A century and a half ago, North Carolina’s Ku Klux Klan was ascendant. Fueled by backlash to Reconstruction, groups of masked men roamed the state, terrorizing and murdering Black citizens and government officials opposed to the Klan violence. Governor William W. Holden, a Republican who supported Black suffrage (despite opposing it prior to the Civil War), attempted to stop the lawlessness by appealing to local officials and members of the rival Conservative-Democratic Party, a coalition of opponents to Reconstruction. But the outrages mounted, culminating in a string of high-profile assassinations.
In May 1869, a group of men shot and killed “carpetbagger” Sheriff O.R. Colgrove of Jones County. Soon after, M.L. Shepard, the county’s Justice of the Peace, was gunned down, and several of his men wounded. In February 1870, town councilman Wyatt Outlaw, the leading Black leader in Alamance County, was lynched by about 60 members of the White Brotherhood, outside the courthouse in the town of Graham. The assassins left a note on the Republican mayor’s door that he’d be next.
Conservative newspapers downplayed the violence or claimed it was the work of Union League members in disguise. If charges were brought, the suspects walked free thanks to fake alibis, witness intimidation, or rigged juries.
The final straw was the shocking murder of Republican State Senator John W. “Chicken” Stephens. The senator was ambushed at the Caswell County courthouse, where he was attacked and murdered by a group of Klansmen. When the body was discovered, the authorities took little action to uncover the culprits (it was later revealed the man who lured Stephens to his death was the county’s former sheriff).
“In Caswell and Alamance, the Klan pretty much overthrew the government,” says William C. Harris, a historian based in North Carolina and the author of a biography of Holden. “Stephens’ killing was the thing that got Republicans to move.”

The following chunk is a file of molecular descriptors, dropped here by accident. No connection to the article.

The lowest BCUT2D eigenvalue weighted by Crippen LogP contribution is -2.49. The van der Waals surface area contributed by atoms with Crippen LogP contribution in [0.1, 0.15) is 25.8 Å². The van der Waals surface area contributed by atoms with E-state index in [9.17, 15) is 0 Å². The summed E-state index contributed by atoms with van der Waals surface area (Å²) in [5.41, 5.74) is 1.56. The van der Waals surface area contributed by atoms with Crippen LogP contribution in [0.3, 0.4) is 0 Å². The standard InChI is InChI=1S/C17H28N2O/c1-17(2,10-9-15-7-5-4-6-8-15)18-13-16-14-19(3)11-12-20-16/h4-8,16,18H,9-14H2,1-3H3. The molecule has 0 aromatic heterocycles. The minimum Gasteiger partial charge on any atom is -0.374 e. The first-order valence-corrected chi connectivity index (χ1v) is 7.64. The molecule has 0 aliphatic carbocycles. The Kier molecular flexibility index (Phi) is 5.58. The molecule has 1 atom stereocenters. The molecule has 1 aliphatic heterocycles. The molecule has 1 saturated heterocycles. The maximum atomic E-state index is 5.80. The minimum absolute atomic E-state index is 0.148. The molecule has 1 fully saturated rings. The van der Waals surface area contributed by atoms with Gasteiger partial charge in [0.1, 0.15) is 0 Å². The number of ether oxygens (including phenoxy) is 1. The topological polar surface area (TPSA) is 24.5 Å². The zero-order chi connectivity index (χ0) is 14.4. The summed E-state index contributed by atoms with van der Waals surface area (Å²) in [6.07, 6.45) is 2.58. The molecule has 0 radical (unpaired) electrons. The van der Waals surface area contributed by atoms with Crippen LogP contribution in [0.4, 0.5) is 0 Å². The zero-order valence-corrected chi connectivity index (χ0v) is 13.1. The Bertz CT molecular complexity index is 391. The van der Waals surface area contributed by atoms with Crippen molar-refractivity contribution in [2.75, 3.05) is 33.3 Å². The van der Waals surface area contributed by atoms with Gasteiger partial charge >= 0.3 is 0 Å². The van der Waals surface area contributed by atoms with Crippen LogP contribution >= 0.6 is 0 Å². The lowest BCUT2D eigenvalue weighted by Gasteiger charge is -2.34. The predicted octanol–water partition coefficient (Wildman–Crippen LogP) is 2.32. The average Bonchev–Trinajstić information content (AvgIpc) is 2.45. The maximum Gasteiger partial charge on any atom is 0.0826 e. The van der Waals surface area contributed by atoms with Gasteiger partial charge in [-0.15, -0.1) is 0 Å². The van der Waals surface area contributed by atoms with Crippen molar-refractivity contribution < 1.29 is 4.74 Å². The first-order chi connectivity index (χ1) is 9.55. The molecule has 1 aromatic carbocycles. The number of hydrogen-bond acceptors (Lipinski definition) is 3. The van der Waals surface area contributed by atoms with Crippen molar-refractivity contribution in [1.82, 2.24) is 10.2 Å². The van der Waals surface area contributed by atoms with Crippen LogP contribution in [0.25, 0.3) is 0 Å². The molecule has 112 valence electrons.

Holden and the state’s Republicans determined that military intervention was the only solution. The governor proclaimed Alamance and Caswell to be in a state of insurrection and declared martial law. Holden then asked President Ulysses Grant to intervene, but the sluggish federal response led the governor to instead muster a state militia. (Reconstruction offered a glimpse of equality for Black Americans. Why did it fail?)
The Kirk-Holden War
Holden enlisted the help of George Washington Kirk, a colonel who’d commanded a group of Union troops in the region during the Civil War. Kirk was notorious among the state’s Conservatives as “a guerilla bandit from East Tennessee” as one paper called him, who seized the property of Confederate supporters in the Western North Carolina mountains.
“Kirk was not the best choice as far as settling things down,” says Harris.
Kirk assembled more than 600 soldiers, and over a few weeks in July 1870, the army rounded up more than 100 Klan members suspected of violence—including many respected figures—and Holden attempted to try them in military courts. Despite public concerns that the operation could turn violent, little blood was shed during the Kirk-Holden War, as it became known. But the backlash to the operation was fierce.
Holden’s critics saw the campaign as an outrageous act of tyranny or, at best, a voter intimidation tactic ahead of the August state congressional election. Even the New York Times, largely supportive of a Klan crackdown, criticized how “the Executive of a reconstructed State may usurp functions not contemplated by the Constitution under which he was elected, and may become the despotic master of a people whom he is supposed to serve.”
Holden lifted martial law shortly after the election and revoked the insurrection proclamations on November 10, but his rivals were not interested in reconciliation.